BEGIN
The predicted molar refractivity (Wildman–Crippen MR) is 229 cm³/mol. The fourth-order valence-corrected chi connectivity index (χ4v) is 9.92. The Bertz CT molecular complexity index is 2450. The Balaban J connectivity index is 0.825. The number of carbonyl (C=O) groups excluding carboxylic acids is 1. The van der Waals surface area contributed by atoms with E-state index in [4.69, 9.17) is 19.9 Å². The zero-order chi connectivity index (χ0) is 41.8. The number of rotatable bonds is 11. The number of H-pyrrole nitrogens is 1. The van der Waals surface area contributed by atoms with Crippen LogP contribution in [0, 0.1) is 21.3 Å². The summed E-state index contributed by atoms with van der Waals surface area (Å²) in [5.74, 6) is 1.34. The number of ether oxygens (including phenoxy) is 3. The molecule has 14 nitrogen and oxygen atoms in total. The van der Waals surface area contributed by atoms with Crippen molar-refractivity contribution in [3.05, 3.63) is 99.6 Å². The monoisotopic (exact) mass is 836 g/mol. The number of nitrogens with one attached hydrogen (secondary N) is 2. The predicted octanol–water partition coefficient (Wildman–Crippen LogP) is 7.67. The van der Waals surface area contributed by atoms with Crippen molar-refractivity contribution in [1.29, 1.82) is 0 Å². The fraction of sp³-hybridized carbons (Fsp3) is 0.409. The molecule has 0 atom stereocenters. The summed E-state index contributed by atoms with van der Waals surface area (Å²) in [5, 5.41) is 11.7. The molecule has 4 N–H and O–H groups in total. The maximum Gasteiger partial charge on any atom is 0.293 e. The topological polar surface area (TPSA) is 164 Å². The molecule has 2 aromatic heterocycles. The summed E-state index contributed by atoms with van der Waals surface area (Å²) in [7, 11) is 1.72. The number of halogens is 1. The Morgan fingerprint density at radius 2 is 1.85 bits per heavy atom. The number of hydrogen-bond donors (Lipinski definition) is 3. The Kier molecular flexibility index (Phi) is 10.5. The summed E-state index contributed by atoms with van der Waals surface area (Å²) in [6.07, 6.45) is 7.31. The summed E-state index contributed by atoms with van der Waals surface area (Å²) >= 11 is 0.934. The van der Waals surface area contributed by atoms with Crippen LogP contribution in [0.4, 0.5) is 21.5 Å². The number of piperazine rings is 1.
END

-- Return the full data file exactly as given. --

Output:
The predicted molar refractivity (Wildman–Crippen MR) is 229 cm³/mol. The fourth-order valence-corrected chi connectivity index (χ4v) is 9.92. The Bertz CT molecular complexity index is 2450. The Balaban J connectivity index is 0.825. The number of carbonyl (C=O) groups excluding carboxylic acids is 1. The van der Waals surface area contributed by atoms with E-state index in [4.69, 9.17) is 19.9 Å². The zero-order chi connectivity index (χ0) is 41.8. The number of rotatable bonds is 11. The number of H-pyrrole nitrogens is 1. The van der Waals surface area contributed by atoms with Crippen LogP contribution in [0, 0.1) is 21.3 Å². The summed E-state index contributed by atoms with van der Waals surface area (Å²) in [5.74, 6) is 1.34. The number of ether oxygens (including phenoxy) is 3. The molecule has 14 nitrogen and oxygen atoms in total. The van der Waals surface area contributed by atoms with Crippen molar-refractivity contribution in [3.05, 3.63) is 99.6 Å². The monoisotopic (exact) mass is 836 g/mol. The number of nitrogens with one attached hydrogen (secondary N) is 2. The predicted octanol–water partition coefficient (Wildman–Crippen LogP) is 7.67. The van der Waals surface area contributed by atoms with Crippen molar-refractivity contribution in [1.29, 1.82) is 0 Å². The fraction of sp³-hybridized carbons (Fsp3) is 0.409. The molecule has 0 atom stereocenters. The summed E-state index contributed by atoms with van der Waals surface area (Å²) in [5, 5.41) is 11.7. The molecule has 4 N–H and O–H groups in total. The maximum Gasteiger partial charge on any atom is 0.293 e. The topological polar surface area (TPSA) is 164 Å². The molecule has 2 aromatic heterocycles. The summed E-state index contributed by atoms with van der Waals surface area (Å²) in [7, 11) is 1.72. The number of halogens is 1. The Morgan fingerprint density at radius 2 is 1.85 bits per heavy atom. The number of hydrogen-bond donors (Lipinski definition) is 3. The Kier molecular flexibility index (Phi) is 10.5. The summed E-state index contributed by atoms with van der Waals surface area (Å²) in [6.07, 6.45) is 7.31. The summed E-state index contributed by atoms with van der Waals surface area (Å²) >= 11 is 0.934. The van der Waals surface area contributed by atoms with Crippen LogP contribution in [0.4, 0.5) is 21.5 Å². The number of piperazine rings is 1.